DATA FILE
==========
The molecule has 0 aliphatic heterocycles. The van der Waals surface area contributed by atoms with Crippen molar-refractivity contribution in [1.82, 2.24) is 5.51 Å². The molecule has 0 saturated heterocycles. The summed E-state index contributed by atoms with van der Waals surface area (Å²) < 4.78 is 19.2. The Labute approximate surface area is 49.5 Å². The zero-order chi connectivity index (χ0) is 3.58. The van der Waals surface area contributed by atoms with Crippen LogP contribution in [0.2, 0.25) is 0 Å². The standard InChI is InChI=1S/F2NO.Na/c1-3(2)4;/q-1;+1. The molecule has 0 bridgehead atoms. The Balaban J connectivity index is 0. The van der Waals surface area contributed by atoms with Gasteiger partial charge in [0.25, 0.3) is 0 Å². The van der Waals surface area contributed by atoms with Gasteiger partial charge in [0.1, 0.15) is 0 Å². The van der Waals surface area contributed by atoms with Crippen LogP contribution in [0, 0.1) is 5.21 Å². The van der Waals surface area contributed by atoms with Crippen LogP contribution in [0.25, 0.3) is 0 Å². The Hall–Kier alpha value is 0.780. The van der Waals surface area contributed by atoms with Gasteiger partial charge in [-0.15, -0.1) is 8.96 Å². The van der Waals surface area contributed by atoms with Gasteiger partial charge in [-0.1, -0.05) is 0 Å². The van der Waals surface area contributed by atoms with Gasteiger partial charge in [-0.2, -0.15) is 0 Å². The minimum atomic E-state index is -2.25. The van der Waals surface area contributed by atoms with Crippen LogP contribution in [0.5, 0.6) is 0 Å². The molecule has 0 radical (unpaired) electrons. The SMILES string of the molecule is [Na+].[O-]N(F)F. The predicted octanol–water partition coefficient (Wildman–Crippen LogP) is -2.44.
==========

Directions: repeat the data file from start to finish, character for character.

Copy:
The molecule has 0 aliphatic heterocycles. The van der Waals surface area contributed by atoms with Crippen molar-refractivity contribution in [1.82, 2.24) is 5.51 Å². The molecule has 0 saturated heterocycles. The summed E-state index contributed by atoms with van der Waals surface area (Å²) < 4.78 is 19.2. The Labute approximate surface area is 49.5 Å². The zero-order chi connectivity index (χ0) is 3.58. The van der Waals surface area contributed by atoms with Crippen LogP contribution in [0.2, 0.25) is 0 Å². The standard InChI is InChI=1S/F2NO.Na/c1-3(2)4;/q-1;+1. The molecule has 0 bridgehead atoms. The Balaban J connectivity index is 0. The van der Waals surface area contributed by atoms with Gasteiger partial charge in [0.25, 0.3) is 0 Å². The van der Waals surface area contributed by atoms with Gasteiger partial charge in [0.1, 0.15) is 0 Å². The van der Waals surface area contributed by atoms with Crippen LogP contribution in [0, 0.1) is 5.21 Å². The van der Waals surface area contributed by atoms with Crippen LogP contribution in [0.25, 0.3) is 0 Å². The Hall–Kier alpha value is 0.780. The van der Waals surface area contributed by atoms with Gasteiger partial charge in [-0.15, -0.1) is 8.96 Å². The van der Waals surface area contributed by atoms with Gasteiger partial charge in [-0.1, -0.05) is 0 Å². The van der Waals surface area contributed by atoms with Gasteiger partial charge in [-0.2, -0.15) is 0 Å². The minimum atomic E-state index is -2.25. The van der Waals surface area contributed by atoms with Crippen LogP contribution in [0.5, 0.6) is 0 Å². The molecule has 0 radical (unpaired) electrons. The SMILES string of the molecule is [Na+].[O-]N(F)F. The predicted octanol–water partition coefficient (Wildman–Crippen LogP) is -2.44.